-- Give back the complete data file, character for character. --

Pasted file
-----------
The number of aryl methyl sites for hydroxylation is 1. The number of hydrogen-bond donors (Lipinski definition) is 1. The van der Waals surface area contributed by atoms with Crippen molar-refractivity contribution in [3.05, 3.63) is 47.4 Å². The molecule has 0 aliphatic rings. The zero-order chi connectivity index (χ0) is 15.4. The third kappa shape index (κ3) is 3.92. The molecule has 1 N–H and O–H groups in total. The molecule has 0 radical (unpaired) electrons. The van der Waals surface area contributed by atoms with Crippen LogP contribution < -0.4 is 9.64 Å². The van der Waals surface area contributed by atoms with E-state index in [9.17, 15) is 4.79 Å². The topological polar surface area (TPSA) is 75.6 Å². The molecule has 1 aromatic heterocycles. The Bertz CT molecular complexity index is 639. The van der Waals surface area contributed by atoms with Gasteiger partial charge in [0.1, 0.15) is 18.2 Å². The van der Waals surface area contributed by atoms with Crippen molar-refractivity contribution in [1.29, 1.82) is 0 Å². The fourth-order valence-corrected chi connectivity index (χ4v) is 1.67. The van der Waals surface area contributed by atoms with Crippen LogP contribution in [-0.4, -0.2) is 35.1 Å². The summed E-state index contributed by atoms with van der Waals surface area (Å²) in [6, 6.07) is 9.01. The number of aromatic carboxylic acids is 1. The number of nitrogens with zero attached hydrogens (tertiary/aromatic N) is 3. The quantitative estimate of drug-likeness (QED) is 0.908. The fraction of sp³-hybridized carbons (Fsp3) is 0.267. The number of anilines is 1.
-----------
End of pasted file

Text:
The number of aryl methyl sites for hydroxylation is 1. The number of hydrogen-bond donors (Lipinski definition) is 1. The van der Waals surface area contributed by atoms with Crippen molar-refractivity contribution in [3.05, 3.63) is 47.4 Å². The molecule has 0 aliphatic rings. The zero-order chi connectivity index (χ0) is 15.4. The third kappa shape index (κ3) is 3.92. The molecule has 1 N–H and O–H groups in total. The molecule has 0 radical (unpaired) electrons. The van der Waals surface area contributed by atoms with Crippen LogP contribution < -0.4 is 9.64 Å². The van der Waals surface area contributed by atoms with E-state index in [9.17, 15) is 4.79 Å². The topological polar surface area (TPSA) is 75.6 Å². The molecule has 1 aromatic heterocycles. The Bertz CT molecular complexity index is 639. The van der Waals surface area contributed by atoms with Gasteiger partial charge in [0.1, 0.15) is 18.2 Å². The van der Waals surface area contributed by atoms with Crippen molar-refractivity contribution in [1.29, 1.82) is 0 Å². The fourth-order valence-corrected chi connectivity index (χ4v) is 1.67. The van der Waals surface area contributed by atoms with Crippen LogP contribution in [-0.4, -0.2) is 35.1 Å². The summed E-state index contributed by atoms with van der Waals surface area (Å²) in [6, 6.07) is 9.01. The number of aromatic carboxylic acids is 1. The number of nitrogens with zero attached hydrogens (tertiary/aromatic N) is 3. The quantitative estimate of drug-likeness (QED) is 0.908. The fraction of sp³-hybridized carbons (Fsp3) is 0.267. The number of anilines is 1.